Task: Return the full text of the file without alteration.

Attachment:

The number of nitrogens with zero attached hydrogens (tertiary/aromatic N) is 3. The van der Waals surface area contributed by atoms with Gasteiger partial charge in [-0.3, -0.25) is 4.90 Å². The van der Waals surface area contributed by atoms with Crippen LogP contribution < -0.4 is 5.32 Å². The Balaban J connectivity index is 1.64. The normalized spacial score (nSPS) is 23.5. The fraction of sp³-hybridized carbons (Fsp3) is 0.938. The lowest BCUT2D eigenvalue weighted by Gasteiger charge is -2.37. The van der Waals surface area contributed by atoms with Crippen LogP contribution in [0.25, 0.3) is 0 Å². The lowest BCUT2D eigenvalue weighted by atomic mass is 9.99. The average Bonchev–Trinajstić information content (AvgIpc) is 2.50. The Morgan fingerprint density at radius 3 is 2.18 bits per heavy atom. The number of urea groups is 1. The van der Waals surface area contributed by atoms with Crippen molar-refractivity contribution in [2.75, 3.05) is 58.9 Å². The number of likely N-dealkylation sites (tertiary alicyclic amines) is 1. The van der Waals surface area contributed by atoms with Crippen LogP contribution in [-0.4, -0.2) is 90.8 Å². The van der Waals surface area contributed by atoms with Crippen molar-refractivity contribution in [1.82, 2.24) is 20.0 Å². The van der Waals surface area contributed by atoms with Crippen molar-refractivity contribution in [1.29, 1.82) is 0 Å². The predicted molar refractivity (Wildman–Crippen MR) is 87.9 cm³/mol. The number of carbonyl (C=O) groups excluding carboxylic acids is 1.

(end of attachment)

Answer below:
The number of nitrogens with zero attached hydrogens (tertiary/aromatic N) is 3. The van der Waals surface area contributed by atoms with Gasteiger partial charge in [-0.3, -0.25) is 4.90 Å². The van der Waals surface area contributed by atoms with Crippen LogP contribution < -0.4 is 5.32 Å². The Balaban J connectivity index is 1.64. The normalized spacial score (nSPS) is 23.5. The fraction of sp³-hybridized carbons (Fsp3) is 0.938. The lowest BCUT2D eigenvalue weighted by Gasteiger charge is -2.37. The van der Waals surface area contributed by atoms with Crippen LogP contribution in [0.25, 0.3) is 0 Å². The lowest BCUT2D eigenvalue weighted by atomic mass is 9.99. The average Bonchev–Trinajstić information content (AvgIpc) is 2.50. The Morgan fingerprint density at radius 3 is 2.18 bits per heavy atom. The number of urea groups is 1. The van der Waals surface area contributed by atoms with Crippen molar-refractivity contribution in [2.75, 3.05) is 58.9 Å². The number of likely N-dealkylation sites (tertiary alicyclic amines) is 1. The van der Waals surface area contributed by atoms with Crippen LogP contribution in [-0.4, -0.2) is 90.8 Å². The van der Waals surface area contributed by atoms with Crippen molar-refractivity contribution in [1.82, 2.24) is 20.0 Å². The van der Waals surface area contributed by atoms with Crippen molar-refractivity contribution in [1.29, 1.82) is 0 Å². The predicted molar refractivity (Wildman–Crippen MR) is 87.9 cm³/mol. The number of carbonyl (C=O) groups excluding carboxylic acids is 1.